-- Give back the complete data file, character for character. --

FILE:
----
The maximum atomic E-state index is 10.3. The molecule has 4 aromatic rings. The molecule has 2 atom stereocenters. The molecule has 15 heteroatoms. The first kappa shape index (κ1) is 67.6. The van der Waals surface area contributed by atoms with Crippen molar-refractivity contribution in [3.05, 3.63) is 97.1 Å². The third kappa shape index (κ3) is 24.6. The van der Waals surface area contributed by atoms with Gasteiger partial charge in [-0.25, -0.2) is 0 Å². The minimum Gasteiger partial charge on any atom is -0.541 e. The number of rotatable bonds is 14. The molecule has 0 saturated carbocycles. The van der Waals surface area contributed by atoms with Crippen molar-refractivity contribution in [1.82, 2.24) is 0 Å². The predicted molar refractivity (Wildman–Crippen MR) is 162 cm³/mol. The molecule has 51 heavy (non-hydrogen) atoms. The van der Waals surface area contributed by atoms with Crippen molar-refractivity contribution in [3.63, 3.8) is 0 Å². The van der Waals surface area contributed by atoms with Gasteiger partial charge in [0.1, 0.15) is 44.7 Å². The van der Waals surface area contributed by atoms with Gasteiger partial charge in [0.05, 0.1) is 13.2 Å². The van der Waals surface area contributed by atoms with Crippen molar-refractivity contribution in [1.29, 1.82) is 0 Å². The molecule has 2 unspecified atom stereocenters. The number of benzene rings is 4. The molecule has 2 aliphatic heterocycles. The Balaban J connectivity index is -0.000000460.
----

The maximum atomic E-state index is 10.3. The molecule has 4 aromatic rings. The molecule has 2 atom stereocenters. The molecule has 15 heteroatoms. The first kappa shape index (κ1) is 67.6. The van der Waals surface area contributed by atoms with Crippen molar-refractivity contribution in [3.05, 3.63) is 97.1 Å². The third kappa shape index (κ3) is 24.6. The van der Waals surface area contributed by atoms with Gasteiger partial charge in [-0.25, -0.2) is 0 Å². The minimum Gasteiger partial charge on any atom is -0.541 e. The number of rotatable bonds is 14. The molecule has 0 saturated carbocycles. The van der Waals surface area contributed by atoms with Crippen molar-refractivity contribution in [1.82, 2.24) is 0 Å². The predicted molar refractivity (Wildman–Crippen MR) is 162 cm³/mol. The molecule has 51 heavy (non-hydrogen) atoms. The van der Waals surface area contributed by atoms with Crippen molar-refractivity contribution in [3.63, 3.8) is 0 Å². The van der Waals surface area contributed by atoms with Gasteiger partial charge in [0.1, 0.15) is 44.7 Å². The van der Waals surface area contributed by atoms with Gasteiger partial charge in [0.05, 0.1) is 13.2 Å². The van der Waals surface area contributed by atoms with Crippen molar-refractivity contribution in [1.29, 1.82) is 0 Å². The molecule has 2 unspecified atom stereocenters. The number of benzene rings is 4. The molecule has 2 aliphatic heterocycles. The Balaban J connectivity index is -0.000000460.